Located in the city's Laurenskwartier neighbourhood, not far from where the Rem Koolhaas-led firm is based, the Timmerhuis accommodates a range of uses, including a new city museum, council offices, apartments, shops and restaurants.
Unlike its more traditional brick-built neighbours, the 15-storey structure was designed to express its contemporary steel structure.
Its form is broken down into cuboidal modules, each measuring 7.2 metres wide, 7.2 metres deep and 3.6 metres high. This creates the pixellated appearance, which helps to break down the the overall scale.
The approach is not dissimilar to OMA's other recent addition to the Rotterdam skyline – the colossal De Rotterdam complex, made up of three connected but visually separate towers.
But according to OMA partner Reinier de Graaf, the difference here was the aim to avoid making a bold intervention, and to instead create a structure that integrates with the existing city fabric.
"Rather than adding another grand statement to Rotterdam's ecology of successive architectural convictions, the typical mass of Timmerhuis seeks to subtly negotiate between the architectures of the buildings surrounding it," he explained.
The steel structure adjoins the retained wing of the original 1950s building, which was built after the original Stadstimmerhuis – or municipal office – was destroyed during the bombing of Rotterdam in the second world war.
A wall that previously formed the building's facade is now incorporated into the interior of OMA's Timmerhuis. According to OMA, the two buildings "literally merge".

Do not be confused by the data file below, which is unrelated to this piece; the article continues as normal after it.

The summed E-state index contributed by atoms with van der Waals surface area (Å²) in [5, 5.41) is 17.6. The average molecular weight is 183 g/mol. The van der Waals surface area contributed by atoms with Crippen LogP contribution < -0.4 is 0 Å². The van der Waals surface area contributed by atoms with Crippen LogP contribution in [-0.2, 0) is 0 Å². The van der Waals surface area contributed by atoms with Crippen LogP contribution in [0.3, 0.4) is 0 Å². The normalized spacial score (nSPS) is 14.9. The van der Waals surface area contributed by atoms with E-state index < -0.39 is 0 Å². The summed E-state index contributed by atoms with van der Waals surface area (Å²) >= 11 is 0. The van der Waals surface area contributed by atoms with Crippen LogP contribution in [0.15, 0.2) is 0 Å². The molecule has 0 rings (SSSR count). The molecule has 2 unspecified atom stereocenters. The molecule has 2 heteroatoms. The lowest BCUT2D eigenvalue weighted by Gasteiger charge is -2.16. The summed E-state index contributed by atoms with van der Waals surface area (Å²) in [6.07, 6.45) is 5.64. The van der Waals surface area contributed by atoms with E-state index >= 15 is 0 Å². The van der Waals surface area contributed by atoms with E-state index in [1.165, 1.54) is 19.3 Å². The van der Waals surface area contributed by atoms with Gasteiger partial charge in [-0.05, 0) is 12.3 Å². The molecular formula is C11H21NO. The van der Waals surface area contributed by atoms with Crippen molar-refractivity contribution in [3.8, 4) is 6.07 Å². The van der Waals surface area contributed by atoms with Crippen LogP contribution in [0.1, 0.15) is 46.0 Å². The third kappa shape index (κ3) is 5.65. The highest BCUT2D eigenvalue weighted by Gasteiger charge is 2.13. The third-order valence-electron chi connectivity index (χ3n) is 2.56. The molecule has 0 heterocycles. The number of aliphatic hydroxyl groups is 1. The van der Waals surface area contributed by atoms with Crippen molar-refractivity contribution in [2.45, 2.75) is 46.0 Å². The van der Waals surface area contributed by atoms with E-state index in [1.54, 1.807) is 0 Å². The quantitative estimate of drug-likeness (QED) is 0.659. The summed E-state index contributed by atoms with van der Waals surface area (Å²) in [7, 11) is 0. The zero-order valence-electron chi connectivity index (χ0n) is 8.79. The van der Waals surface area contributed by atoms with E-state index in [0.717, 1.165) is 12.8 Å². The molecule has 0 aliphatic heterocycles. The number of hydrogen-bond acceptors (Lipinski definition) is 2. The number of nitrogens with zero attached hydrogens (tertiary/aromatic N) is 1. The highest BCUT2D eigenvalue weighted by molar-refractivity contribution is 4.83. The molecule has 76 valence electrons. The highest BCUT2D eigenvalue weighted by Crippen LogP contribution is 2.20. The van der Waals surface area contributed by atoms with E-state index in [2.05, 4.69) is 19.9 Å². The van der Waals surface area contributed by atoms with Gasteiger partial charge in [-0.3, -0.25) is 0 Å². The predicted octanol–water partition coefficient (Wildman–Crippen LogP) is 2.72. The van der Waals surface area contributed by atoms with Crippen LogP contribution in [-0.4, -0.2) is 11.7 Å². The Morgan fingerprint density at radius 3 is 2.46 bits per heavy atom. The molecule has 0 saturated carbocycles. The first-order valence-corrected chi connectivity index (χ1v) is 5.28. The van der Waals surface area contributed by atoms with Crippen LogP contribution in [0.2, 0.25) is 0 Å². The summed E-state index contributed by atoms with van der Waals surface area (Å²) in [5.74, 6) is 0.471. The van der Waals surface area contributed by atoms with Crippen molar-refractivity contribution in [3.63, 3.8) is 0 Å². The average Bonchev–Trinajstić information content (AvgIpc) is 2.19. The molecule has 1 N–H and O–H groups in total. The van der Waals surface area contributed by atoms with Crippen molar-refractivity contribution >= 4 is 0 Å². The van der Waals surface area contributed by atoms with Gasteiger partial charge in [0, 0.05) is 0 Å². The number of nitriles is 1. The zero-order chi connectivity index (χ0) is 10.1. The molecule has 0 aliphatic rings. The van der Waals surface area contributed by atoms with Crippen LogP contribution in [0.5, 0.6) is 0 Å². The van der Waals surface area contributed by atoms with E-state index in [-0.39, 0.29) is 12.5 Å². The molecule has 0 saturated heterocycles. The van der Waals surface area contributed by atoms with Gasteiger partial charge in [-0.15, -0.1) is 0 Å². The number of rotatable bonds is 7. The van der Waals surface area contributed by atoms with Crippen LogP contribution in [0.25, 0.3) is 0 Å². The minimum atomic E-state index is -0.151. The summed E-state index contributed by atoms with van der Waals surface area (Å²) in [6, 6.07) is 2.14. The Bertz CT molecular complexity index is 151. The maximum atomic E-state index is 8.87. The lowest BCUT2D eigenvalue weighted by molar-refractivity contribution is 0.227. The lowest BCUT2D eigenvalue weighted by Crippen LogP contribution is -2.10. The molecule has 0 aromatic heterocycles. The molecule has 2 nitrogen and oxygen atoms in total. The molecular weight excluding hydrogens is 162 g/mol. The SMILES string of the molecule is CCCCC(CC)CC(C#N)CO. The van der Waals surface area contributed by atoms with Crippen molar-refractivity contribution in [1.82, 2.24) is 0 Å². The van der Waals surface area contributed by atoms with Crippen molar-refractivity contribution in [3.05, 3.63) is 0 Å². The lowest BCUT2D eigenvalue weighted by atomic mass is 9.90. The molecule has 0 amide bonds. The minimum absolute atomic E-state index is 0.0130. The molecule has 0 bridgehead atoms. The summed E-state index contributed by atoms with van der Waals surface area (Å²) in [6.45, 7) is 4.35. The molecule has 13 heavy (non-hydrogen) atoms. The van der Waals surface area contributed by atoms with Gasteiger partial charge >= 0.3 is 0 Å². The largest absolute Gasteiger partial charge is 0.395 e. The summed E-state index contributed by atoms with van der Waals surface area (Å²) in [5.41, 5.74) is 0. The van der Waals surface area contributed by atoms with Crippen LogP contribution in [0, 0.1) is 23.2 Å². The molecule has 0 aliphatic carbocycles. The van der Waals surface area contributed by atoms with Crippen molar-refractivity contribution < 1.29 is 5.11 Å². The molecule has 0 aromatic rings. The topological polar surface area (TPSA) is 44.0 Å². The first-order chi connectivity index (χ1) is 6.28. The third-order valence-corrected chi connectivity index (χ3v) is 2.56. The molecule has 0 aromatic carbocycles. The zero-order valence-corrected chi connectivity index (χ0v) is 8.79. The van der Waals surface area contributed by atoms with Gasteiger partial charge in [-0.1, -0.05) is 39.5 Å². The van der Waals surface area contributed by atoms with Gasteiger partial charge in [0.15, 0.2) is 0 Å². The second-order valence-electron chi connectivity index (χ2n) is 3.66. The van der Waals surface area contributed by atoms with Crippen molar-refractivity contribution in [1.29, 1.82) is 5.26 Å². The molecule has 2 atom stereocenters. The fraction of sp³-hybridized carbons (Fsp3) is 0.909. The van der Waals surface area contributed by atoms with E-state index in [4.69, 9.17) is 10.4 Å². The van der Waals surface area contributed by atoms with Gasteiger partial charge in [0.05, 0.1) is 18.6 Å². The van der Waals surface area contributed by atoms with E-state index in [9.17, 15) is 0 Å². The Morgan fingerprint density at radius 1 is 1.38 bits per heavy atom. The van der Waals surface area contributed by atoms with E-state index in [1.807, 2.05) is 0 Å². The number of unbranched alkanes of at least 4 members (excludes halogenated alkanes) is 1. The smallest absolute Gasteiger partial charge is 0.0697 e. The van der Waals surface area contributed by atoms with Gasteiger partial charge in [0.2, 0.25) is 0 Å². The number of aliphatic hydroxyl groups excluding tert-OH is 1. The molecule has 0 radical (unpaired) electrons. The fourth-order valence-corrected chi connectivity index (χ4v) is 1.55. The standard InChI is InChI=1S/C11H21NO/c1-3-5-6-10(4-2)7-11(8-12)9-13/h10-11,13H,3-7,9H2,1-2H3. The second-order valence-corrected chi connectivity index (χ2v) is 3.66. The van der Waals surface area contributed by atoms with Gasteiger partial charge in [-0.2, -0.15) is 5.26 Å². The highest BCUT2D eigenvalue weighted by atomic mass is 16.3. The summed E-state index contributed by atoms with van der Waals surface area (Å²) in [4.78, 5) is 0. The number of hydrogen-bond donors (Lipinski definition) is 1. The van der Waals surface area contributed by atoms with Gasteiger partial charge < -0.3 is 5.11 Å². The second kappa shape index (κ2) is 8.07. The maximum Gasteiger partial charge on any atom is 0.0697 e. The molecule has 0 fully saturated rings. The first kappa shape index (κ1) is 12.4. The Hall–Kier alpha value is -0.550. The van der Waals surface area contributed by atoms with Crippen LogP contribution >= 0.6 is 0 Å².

The complex contains a total of 48,400 square metres of floor space.
When OMA first won the competition for the project, the ground floor was expected to become a Stadswinkel, or "city shop", for public services. This part of the programme was later removed, so this level will now house a museum dedicated to local history.
Floors one to five are offices, creating 1,295 workspaces that will be entirely occupied by the Rotterdam municipality.
The nine floors above house a total of 84 apartments, with areas varying between 45 and 380 square metres. Thanks to the staggered form of the building, each home has its each rooftop patio.
A large car park is created in the basement, which offers a car sharing scheme for residents.
The large number of window walls in the building prompted the use of triple glazing, which keeps the structure very well insulated. According to the firm, it is the first mixed-use building in the Netherlands to achieve the highest BREEAM sustainability rating.
Photography is by Sebastian van Damme, Sebastian van Duivenbode and Ossip van Duivenbode.
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